The Writer’s Digest recently announced a very short story contest called The Shortest Short Story Contest which requires a story to be told in 132 characters or less (in Twitter) or 140 characters or less in its website. In an impulsive moment, I thought “why don’t I write any little story that comes to my mind?”.

Here’s what I wrote in 132 characters:

The train doors crushed me. Stuck, struggling, I prepared to be dragged viscously to my death. Suddenly, the doors opened. Oh god!

Someone made a nice comment about this little story, so I thought I’d tell the full story here. Yes, it’s a true story – it actually happened to me!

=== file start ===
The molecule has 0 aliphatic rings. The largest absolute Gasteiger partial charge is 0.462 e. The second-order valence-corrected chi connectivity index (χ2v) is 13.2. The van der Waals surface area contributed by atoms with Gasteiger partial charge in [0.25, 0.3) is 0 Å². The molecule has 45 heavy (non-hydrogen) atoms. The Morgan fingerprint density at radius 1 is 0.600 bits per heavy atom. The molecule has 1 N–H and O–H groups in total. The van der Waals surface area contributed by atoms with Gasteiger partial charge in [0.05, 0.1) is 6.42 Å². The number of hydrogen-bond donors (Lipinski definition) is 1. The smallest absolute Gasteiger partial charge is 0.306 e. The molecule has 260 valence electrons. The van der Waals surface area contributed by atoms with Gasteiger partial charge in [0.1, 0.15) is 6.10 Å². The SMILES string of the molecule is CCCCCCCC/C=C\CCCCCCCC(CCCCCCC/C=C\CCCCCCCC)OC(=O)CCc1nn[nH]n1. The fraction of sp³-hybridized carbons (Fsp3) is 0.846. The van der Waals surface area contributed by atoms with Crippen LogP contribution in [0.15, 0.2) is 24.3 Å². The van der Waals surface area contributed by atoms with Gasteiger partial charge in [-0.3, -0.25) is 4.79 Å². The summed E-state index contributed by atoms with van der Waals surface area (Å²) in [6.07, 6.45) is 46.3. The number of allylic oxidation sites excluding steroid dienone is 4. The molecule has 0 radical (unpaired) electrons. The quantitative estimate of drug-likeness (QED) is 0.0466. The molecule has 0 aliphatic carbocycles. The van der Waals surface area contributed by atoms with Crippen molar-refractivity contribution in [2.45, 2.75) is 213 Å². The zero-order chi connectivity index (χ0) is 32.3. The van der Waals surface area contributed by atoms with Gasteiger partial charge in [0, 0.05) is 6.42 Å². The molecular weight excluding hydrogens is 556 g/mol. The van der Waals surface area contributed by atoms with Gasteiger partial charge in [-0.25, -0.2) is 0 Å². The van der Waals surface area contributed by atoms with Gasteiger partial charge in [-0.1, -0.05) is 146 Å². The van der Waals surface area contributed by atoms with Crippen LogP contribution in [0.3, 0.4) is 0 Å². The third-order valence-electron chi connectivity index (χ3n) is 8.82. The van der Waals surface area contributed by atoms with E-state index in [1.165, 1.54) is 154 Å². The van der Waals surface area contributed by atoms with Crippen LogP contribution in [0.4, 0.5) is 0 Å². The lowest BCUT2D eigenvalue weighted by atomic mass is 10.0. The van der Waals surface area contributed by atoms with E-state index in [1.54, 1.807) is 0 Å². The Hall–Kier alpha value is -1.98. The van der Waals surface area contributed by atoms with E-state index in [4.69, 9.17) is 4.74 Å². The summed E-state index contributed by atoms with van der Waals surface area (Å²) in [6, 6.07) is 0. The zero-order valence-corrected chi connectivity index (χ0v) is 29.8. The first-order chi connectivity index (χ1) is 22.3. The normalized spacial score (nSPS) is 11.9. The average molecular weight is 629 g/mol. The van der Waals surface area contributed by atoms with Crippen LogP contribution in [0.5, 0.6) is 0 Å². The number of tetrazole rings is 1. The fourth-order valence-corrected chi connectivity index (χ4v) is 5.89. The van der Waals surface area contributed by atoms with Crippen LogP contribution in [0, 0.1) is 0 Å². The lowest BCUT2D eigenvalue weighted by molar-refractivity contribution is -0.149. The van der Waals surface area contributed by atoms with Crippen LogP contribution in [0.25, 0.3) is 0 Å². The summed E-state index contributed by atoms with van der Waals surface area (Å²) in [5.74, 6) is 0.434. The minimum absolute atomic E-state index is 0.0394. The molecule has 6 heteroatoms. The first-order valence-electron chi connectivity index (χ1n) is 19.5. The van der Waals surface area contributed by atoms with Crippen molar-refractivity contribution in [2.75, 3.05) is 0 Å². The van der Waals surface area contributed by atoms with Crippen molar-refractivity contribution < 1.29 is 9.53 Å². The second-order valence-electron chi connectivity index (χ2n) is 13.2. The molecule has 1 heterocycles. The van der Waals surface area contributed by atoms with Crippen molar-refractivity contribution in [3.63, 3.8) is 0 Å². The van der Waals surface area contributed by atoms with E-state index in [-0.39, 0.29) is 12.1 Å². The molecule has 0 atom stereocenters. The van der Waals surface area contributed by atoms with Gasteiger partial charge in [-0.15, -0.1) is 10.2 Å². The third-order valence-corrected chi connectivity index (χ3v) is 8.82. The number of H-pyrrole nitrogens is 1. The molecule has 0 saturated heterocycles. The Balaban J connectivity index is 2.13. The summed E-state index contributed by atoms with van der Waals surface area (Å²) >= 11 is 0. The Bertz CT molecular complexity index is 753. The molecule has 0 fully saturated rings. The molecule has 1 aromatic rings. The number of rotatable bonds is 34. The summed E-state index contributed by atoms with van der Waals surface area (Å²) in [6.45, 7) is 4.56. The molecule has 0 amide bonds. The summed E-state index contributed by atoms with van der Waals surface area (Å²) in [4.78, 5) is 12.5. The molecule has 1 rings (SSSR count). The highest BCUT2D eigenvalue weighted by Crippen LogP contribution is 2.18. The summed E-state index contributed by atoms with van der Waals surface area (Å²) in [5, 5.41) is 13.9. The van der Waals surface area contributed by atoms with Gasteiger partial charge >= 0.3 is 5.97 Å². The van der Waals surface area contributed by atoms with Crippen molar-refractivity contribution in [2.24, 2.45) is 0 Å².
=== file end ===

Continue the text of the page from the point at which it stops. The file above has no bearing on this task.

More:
I had landed in London, Heathrow in a snowy, very cold winter one January, after a good six weeks in the tropics. It was obviously a shock to the system, besides, I was very tired after the 14-hour flight. Taking the underground train (or tube as it’s called in London) to Central London, I was half asleep when I realised my destination had arrived. I rushed to pick my suitcase and bags up.

I was wearing leather gloves, and struggled to lift the suitcase handle which had a spring that flapped it firmly down when not being lifted. I took out my gloves but my fingers were numb in the freezing weather a weather that I really hadn’t gotten used to just then. I could hardly feel anything with my fingers. By the time a managed to lift up my suitcase and gather my other bags and speed out, it was too late. The train doors slammed hard with me stuck in between them clutching all my bags with my numb hands! I was absolutely terrified.